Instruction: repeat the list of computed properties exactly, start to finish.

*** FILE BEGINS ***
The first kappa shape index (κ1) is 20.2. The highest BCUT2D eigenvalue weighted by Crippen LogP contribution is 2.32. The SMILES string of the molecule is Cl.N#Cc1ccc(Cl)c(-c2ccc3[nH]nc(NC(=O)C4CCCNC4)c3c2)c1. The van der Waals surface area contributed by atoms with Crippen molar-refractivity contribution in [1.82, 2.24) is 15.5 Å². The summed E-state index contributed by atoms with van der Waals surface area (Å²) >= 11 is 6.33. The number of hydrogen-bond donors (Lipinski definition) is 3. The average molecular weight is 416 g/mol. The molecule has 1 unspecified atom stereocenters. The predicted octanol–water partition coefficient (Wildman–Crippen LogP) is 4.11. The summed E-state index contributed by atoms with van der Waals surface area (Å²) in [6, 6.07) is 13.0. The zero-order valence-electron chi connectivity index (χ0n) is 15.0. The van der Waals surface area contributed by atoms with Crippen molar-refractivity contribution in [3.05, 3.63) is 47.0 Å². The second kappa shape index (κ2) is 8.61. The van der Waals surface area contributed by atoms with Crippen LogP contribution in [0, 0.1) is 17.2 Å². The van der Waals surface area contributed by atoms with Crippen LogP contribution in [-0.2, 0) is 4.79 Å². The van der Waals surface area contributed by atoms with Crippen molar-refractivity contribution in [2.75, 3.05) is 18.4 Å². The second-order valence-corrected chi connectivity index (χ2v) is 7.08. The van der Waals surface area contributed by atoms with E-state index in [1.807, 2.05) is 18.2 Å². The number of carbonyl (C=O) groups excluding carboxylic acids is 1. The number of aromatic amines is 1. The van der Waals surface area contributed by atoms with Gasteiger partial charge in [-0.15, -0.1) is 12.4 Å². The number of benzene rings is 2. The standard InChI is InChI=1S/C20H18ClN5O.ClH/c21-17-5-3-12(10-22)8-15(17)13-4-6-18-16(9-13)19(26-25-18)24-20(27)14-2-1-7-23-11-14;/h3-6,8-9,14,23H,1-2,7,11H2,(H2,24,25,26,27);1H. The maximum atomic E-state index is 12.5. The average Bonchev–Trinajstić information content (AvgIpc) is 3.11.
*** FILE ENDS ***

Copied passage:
The first kappa shape index (κ1) is 20.2. The highest BCUT2D eigenvalue weighted by Crippen LogP contribution is 2.32. The SMILES string of the molecule is Cl.N#Cc1ccc(Cl)c(-c2ccc3[nH]nc(NC(=O)C4CCCNC4)c3c2)c1. The van der Waals surface area contributed by atoms with Crippen molar-refractivity contribution in [1.82, 2.24) is 15.5 Å². The summed E-state index contributed by atoms with van der Waals surface area (Å²) >= 11 is 6.33. The number of hydrogen-bond donors (Lipinski definition) is 3. The average molecular weight is 416 g/mol. The molecule has 1 unspecified atom stereocenters. The predicted octanol–water partition coefficient (Wildman–Crippen LogP) is 4.11. The summed E-state index contributed by atoms with van der Waals surface area (Å²) in [6, 6.07) is 13.0. The zero-order valence-electron chi connectivity index (χ0n) is 15.0. The van der Waals surface area contributed by atoms with Crippen molar-refractivity contribution in [3.05, 3.63) is 47.0 Å². The second kappa shape index (κ2) is 8.61. The van der Waals surface area contributed by atoms with Crippen LogP contribution in [0, 0.1) is 17.2 Å². The van der Waals surface area contributed by atoms with Crippen LogP contribution in [-0.2, 0) is 4.79 Å². The van der Waals surface area contributed by atoms with Crippen molar-refractivity contribution in [2.75, 3.05) is 18.4 Å². The second-order valence-corrected chi connectivity index (χ2v) is 7.08. The van der Waals surface area contributed by atoms with E-state index in [1.807, 2.05) is 18.2 Å². The number of carbonyl (C=O) groups excluding carboxylic acids is 1. The number of aromatic amines is 1. The van der Waals surface area contributed by atoms with Gasteiger partial charge in [-0.15, -0.1) is 12.4 Å². The number of benzene rings is 2. The standard InChI is InChI=1S/C20H18ClN5O.ClH/c21-17-5-3-12(10-22)8-15(17)13-4-6-18-16(9-13)19(26-25-18)24-20(27)14-2-1-7-23-11-14;/h3-6,8-9,14,23H,1-2,7,11H2,(H2,24,25,26,27);1H. The maximum atomic E-state index is 12.5. The average Bonchev–Trinajstić information content (AvgIpc) is 3.11.